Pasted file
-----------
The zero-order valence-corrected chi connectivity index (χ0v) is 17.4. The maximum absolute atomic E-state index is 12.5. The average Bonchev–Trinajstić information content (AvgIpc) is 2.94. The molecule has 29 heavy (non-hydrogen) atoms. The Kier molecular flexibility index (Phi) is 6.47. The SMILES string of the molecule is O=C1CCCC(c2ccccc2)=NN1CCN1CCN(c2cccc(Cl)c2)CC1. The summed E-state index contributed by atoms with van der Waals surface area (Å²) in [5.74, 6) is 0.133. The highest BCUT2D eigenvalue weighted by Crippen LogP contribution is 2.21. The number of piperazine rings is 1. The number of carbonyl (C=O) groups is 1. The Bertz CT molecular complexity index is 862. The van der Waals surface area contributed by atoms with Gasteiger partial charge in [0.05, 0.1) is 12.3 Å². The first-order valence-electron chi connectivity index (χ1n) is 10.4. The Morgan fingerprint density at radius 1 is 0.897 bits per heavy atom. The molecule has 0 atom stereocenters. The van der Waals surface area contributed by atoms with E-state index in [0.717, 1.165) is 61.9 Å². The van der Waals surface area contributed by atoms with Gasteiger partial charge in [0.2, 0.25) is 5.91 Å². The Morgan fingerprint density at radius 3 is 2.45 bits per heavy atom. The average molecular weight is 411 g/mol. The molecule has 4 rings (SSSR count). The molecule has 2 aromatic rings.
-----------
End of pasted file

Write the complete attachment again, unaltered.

The zero-order valence-corrected chi connectivity index (χ0v) is 17.4. The maximum absolute atomic E-state index is 12.5. The average Bonchev–Trinajstić information content (AvgIpc) is 2.94. The molecule has 29 heavy (non-hydrogen) atoms. The Kier molecular flexibility index (Phi) is 6.47. The SMILES string of the molecule is O=C1CCCC(c2ccccc2)=NN1CCN1CCN(c2cccc(Cl)c2)CC1. The summed E-state index contributed by atoms with van der Waals surface area (Å²) in [5.74, 6) is 0.133. The highest BCUT2D eigenvalue weighted by Crippen LogP contribution is 2.21. The number of piperazine rings is 1. The number of carbonyl (C=O) groups is 1. The Bertz CT molecular complexity index is 862. The van der Waals surface area contributed by atoms with Gasteiger partial charge in [0.05, 0.1) is 12.3 Å². The first-order valence-electron chi connectivity index (χ1n) is 10.4. The Morgan fingerprint density at radius 1 is 0.897 bits per heavy atom. The molecule has 0 atom stereocenters. The van der Waals surface area contributed by atoms with E-state index in [0.717, 1.165) is 61.9 Å². The van der Waals surface area contributed by atoms with Gasteiger partial charge in [0.2, 0.25) is 5.91 Å². The Morgan fingerprint density at radius 3 is 2.45 bits per heavy atom. The average molecular weight is 411 g/mol. The molecule has 4 rings (SSSR count). The molecule has 2 aromatic rings.